What You Need to Know for the L Train Shutdown

The L train isn’t expected to close for another six months, yet New Yorkers have already begun to prepare for the inevitable. Starting in April 2019, all MTA New York City Transit L train service will be suspended across the East River and within Manhattan for 15 months to repair damage caused by 2012 Superstorm Sandy. The train is still expected to run within Brooklyn, serving all stops, but users should expect and prepare for delays and longer commute times.

Running along 14th Street across Lower Manhattan and into Brooklyn, this temporary closure will directly affect 275,000 daily riders – especially those commuting into Manhattan from Brooklyn. To accommodate those inconvenienced by the shutdown, the MTA will provide free out-of-system transfers between selected subway lines, three additional shuttle bus routes, a ferry route across East River between Brooklyn and Manhattan, and a new M14 Select Bus Service on 14th Street. In addition, the Department of Transportation will add new bike lanes, bike paths, bus lanes and pedestrian spaces, as well as proposing temporary changes to a number of streets in Manhattan to make commuting easier on NYC residents.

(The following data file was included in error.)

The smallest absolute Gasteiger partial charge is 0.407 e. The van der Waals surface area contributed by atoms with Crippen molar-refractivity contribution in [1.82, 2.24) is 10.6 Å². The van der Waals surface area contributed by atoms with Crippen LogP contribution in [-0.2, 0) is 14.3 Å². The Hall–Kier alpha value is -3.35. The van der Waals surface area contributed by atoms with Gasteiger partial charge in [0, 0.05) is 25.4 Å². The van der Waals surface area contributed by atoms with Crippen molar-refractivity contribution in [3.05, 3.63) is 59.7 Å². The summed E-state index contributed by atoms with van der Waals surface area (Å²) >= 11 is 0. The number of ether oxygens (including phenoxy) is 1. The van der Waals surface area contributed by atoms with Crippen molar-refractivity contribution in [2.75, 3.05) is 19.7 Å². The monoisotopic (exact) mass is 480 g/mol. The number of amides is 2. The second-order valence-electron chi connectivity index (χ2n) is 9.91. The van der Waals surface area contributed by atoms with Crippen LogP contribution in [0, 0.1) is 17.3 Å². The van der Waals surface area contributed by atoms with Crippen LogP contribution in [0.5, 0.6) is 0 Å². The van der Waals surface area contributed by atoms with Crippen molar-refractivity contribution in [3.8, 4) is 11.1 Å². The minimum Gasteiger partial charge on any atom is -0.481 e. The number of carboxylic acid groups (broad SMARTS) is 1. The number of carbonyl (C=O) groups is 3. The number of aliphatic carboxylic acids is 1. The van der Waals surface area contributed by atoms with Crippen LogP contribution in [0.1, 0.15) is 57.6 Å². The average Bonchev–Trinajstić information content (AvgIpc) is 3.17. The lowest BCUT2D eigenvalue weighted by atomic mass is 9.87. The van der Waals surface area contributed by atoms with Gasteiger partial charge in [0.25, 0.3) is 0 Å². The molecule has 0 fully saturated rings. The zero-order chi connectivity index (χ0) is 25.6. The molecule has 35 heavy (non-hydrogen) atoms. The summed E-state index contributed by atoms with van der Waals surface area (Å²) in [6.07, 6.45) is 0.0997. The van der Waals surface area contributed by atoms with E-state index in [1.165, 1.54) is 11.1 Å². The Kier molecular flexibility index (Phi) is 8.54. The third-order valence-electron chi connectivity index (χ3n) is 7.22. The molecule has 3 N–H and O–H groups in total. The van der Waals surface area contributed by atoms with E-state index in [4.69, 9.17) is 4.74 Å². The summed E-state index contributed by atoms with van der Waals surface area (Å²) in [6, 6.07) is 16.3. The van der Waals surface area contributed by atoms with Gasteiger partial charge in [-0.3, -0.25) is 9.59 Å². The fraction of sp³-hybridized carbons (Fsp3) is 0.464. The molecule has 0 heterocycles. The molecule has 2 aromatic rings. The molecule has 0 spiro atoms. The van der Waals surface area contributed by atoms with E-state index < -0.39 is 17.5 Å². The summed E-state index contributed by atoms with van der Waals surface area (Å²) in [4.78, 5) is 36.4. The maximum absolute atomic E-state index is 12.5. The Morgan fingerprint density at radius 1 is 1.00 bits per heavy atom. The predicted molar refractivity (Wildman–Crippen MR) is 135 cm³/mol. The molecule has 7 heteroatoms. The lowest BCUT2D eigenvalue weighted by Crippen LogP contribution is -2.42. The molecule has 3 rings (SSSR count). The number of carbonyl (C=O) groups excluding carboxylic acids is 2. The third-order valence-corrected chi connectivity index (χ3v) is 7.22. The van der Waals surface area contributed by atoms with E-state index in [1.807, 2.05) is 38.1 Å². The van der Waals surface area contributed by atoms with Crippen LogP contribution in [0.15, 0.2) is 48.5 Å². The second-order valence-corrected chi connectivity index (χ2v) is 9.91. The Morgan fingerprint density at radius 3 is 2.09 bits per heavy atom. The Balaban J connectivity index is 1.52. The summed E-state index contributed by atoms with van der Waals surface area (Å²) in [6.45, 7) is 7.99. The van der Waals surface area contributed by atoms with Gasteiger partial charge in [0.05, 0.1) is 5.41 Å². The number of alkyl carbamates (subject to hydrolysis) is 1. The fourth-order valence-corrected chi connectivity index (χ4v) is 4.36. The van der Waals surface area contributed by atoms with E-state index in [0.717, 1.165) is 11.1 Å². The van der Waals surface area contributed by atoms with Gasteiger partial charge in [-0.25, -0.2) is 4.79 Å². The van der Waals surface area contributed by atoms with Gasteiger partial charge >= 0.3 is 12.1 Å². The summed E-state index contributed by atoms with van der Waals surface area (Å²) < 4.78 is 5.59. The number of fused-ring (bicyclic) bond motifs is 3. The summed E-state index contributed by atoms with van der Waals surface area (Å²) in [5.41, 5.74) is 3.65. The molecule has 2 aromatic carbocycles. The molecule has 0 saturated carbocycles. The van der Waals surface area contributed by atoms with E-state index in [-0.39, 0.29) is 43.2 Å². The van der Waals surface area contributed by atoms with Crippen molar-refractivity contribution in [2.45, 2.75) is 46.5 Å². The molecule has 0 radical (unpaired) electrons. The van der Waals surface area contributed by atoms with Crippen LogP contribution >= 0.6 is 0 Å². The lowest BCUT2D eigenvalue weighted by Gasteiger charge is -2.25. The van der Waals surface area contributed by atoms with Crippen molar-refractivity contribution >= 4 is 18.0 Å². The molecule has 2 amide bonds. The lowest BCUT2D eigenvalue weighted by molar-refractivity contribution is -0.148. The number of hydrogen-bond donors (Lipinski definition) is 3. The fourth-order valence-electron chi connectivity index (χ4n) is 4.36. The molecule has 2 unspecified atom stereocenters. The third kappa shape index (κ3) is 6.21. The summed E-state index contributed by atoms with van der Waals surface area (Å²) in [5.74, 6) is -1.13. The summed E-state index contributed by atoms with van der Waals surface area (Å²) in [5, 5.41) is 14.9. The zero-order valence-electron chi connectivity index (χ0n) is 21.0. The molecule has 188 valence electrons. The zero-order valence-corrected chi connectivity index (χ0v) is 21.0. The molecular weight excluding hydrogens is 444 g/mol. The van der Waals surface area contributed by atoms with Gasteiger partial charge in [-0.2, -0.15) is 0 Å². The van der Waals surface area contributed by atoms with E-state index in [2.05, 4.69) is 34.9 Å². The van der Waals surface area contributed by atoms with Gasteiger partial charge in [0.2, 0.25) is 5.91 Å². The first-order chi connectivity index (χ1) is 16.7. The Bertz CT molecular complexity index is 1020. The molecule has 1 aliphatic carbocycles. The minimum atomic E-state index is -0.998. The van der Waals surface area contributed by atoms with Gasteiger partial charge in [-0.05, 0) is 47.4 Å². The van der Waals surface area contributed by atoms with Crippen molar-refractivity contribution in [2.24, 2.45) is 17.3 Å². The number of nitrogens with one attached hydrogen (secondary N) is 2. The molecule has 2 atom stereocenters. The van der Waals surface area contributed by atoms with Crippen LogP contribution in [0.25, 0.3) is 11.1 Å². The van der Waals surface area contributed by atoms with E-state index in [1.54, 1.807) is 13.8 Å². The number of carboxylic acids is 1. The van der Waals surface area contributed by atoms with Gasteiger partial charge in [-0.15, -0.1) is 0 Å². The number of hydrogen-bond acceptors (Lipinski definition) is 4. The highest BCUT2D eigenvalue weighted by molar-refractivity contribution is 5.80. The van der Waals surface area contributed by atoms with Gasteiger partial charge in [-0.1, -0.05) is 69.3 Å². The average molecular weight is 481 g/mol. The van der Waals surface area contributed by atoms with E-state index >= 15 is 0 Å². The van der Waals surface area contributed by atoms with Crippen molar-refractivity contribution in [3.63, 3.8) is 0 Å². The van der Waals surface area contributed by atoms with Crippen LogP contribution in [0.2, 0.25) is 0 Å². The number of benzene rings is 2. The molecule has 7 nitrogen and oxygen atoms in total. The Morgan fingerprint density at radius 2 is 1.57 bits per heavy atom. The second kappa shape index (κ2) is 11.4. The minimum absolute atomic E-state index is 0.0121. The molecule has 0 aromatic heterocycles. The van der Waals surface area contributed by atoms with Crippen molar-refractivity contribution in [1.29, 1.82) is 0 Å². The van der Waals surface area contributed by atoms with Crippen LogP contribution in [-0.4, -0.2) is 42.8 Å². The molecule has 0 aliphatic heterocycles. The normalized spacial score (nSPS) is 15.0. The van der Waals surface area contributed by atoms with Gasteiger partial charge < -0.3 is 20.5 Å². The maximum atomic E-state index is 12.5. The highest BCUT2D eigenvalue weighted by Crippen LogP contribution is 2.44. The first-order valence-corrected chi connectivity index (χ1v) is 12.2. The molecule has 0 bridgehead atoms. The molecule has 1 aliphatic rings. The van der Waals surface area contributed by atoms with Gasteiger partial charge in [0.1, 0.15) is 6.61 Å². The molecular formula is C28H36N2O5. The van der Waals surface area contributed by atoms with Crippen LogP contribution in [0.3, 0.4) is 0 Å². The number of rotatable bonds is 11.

The L train (in grey) runs from mid/lower Manhattan into Brooklyn

The L train (in grey) runs from mid/lower Manhattan into Brooklyn

For a complete list of how to get around during the L train shutdown, Curbed New York put together a comprehensive blog post on the subject, highlighting all confirmed (and some conceptual) alternative ways New Yorkers can navigate getting from point A to B.

So, is there an upside to the L train shutdown? While many residents are dreading the shutdown (with good reason), there’s still reason to stay positive. The shutdown could open new avenues for additional transportation, including a reliable, faster bus system, and changes to make the city more biker-friendly. Rentals in the area could also see a drop in price until construction is finished and stations reopen.

It’s no secret that New York City’s crumbling subway system is in need of major repairs (Governor Cuomo declared a state of emergency for the transit system back in 2017 after an A train derailed in Harlem, injuring 34 people). When the L is reopened, it will come with major station improvements, including more accessible options for those who are handicapped or disabled. In terms of the more nebulous, “Fast Forward” modernization effort, some are also viewing the L train updates as a potential stepping off point for other much-needed station and line improvements.

For more information about New York’s subway improvements, delays, and closures, visit the MTA Homepage.

Kim Hill